The kids and I started in Target, where we optimistically purchased two photo binders holding a total of 600 pictures. By late afternoon, it was clear to us that we'd need to make a return trip.
We looked through hundreds and hundreds of pictures, laughing at forgotten memories, oohing and ahhing over the glossy images of the kids' baby years, telling and retelling the stories of our lives.
Each photo is one significant moment in time. Oh, the stories.
The pic at the top of this post was taken one month after Sidney was born. She's snuggled in the carrier strapped to my chest. Cody was a month shy of two years old. We spent that day roaming the ruins of the chateau, dating from the 10th century, of Foix, which is a wonderful little city in the department of Ariège. At the time, we lived outside Toulouse, and Foix was just a forty-five minute drive away. It is considered the gateway to the beautiful Pyrenées Mountains, the natural southern border between France and Spain. (Learn more about Foix HERE.)
Monday, May 10, 2010
Wednesday, May 5, 2010
Sidney: Yes, please. Mama? You look tired.
Me: I'm just a little sad. I found out this morning one of my short stories was rejected by a literary magazine.
Sidney: Oh Mama! It's okay. When you're a writer, that happens. You just gotta be sad for two minutes, then get on up to the next one and be happy.
Pretty good advice, from a ten year old. There are a lot of things going on right now, bad and hurtful things, things out of my control. Draining my energy. Zapping my creativity. The magazine rejection is the latest, though easiest of them all to manage.
But, Sidney's right. Sometimes, being happy is a choice to make. Rather than give in to the sadness, the feelings of helplessness and despair, I can power through what I can't change, channeling every force in my heart with intention. Staying positive, standing tall. Life's too short to wallow in the negative.
Sidney lifted my spirits with her support. Now, I'm off to cheer her on through her fourth grade's Field Day. Sack races, water balloon wars, wet washcloth relays -- all under a cloudless, cerulean sky ruled by the hot, Georgian sun. May children's laughter sate my soul.
I look forward to reading your blogs this afternoon. In the meantime, do writers respond to rejection letters, form or personal, from literary magazines? What about rejection letters from agents and publishers? Any advice is greatly appreciated!
Tuesday, April 27, 2010
A new dentist's sign went up in a neighboring town, on the opposite end of the recently constructed plaza that houses a just-opened Mexican restaurant. The new dental offices look clean, sleek and modern, from the outside, of course. I won't step foot inside, so I will never be able to comment on the office interior or on the good dentist's services. Why, you ask? Because according to the sign, the dentist's name is Justin Payne, DDS.
Justin Payne? Really? As in: Just In Pain? Who in their right mind goes to a dentist with a name like that? For that matter, what man chooses dentistry with a name like that! If it had been me, and I was passionate about working inside the general public's mouthes, I would at least use only my first initial. J. Payne, Super Dentist. Throw in the middle initial even: J.S/T/W/P/Whatever it is. Payne.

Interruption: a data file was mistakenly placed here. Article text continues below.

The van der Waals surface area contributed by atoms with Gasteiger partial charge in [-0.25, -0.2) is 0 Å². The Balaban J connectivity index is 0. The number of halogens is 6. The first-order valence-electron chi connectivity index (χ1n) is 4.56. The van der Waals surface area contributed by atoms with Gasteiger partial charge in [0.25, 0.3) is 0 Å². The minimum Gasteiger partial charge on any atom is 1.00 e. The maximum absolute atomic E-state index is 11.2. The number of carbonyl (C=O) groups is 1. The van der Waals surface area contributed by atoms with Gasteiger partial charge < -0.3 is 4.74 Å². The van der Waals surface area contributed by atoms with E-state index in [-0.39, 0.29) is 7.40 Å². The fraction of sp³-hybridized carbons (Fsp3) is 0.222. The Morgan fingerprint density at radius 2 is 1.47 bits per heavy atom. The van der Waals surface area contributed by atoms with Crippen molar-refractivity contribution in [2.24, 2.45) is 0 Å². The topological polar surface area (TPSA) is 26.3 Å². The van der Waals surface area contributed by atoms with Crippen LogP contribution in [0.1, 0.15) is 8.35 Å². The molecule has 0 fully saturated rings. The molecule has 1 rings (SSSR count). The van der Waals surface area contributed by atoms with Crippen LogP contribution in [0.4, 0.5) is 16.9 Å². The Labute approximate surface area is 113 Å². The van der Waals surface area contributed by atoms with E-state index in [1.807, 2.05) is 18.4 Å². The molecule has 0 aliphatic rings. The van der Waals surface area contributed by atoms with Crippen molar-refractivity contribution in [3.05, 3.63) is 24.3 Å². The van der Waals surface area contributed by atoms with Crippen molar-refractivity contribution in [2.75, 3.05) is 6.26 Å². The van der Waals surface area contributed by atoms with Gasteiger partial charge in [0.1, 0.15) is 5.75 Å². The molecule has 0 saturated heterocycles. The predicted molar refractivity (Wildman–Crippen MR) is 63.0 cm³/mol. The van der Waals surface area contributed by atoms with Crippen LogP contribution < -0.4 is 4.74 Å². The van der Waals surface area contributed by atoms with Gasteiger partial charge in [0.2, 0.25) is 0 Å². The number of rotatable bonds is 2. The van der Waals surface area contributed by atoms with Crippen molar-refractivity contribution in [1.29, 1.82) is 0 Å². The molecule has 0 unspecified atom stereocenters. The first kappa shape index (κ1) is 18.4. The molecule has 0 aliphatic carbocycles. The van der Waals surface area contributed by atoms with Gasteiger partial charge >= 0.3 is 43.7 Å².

Whether it's fair or not, names give us immediate impressions of the people who bear them. Choosing character names for fiction is a fun and delicate business for this reason. I once participated in a workshop on Characterization, and we spent a session discussing character names. We were given an interesting assignment to open creative doors and raise awareness where names are concerned. I'll print the assignment here, and anyone who wishes to give it a go should do so before reading the rest of this post, where I'll include my own answers:
Typically, all characters have at least a first name. Because of our own experiences, cultural or social background, age, etc., we often hold opinions about certain names. Names can suggest courage, sophistication, clownishness, intelligence, sex, race, class, religion etc. Here is a little exercise. Tell me what the names below mean to you, what we might deduce about the character.
1) Loyd (the author spelled the character’s name incorrectly for a reason, why would she do this?)
2) Marie Huguenot (this one is tricky)
3) Dr. Selim Sengor
5) Colin Glass
6) Colie Bluestone
Friday, April 23, 2010
Monday, April 19, 2010
Thursday, April 15, 2010
A Sister Lost
Ages ago we shared our lives, but now.....
Sadness tortures my soul when I think of you
Immersed in glamorous audacity, skin and ego
Stroked by countless people, but none who really love you. I see you
Trample down fields of flowers in reckless pursuit of nothing that matters
Eager to finger that golden horizon.
Reaching, insatiable, for the jewel-encrusted platter
Laden with unrestricted choices, you are
Oblivious to the pewter chalice you've knocked to the floor
Spilling my love, unnoticed, under the
Table of your life.
By Nicole Ducleroir 10/2008
A Sister Found
Aging accusations became brittle with time
Siphoning the last of my stubborn resolve
Into the abysmal void where what matters not is
Time is touted as the healer of all pain, but
Everyone knows it takes more.
Reaching out from your fractured world, shaking the family tree, you
Forced me forward, frightened, until the gap between us snapped shut and
Order returned to the universe in my heart.
Unwritten chapters await our pen; across the first pristine page I write:
Never, ever again will I accept a day of my life
Devoid of your precious light.
By Nicole Ducleroir 12/2009
Author's Note: Due to width limitations of blogger post columns, some of the longer lines of these acrostics fell to the next line. Arg.
Artwork by Linda Wilder @artistwilder.deviantart.com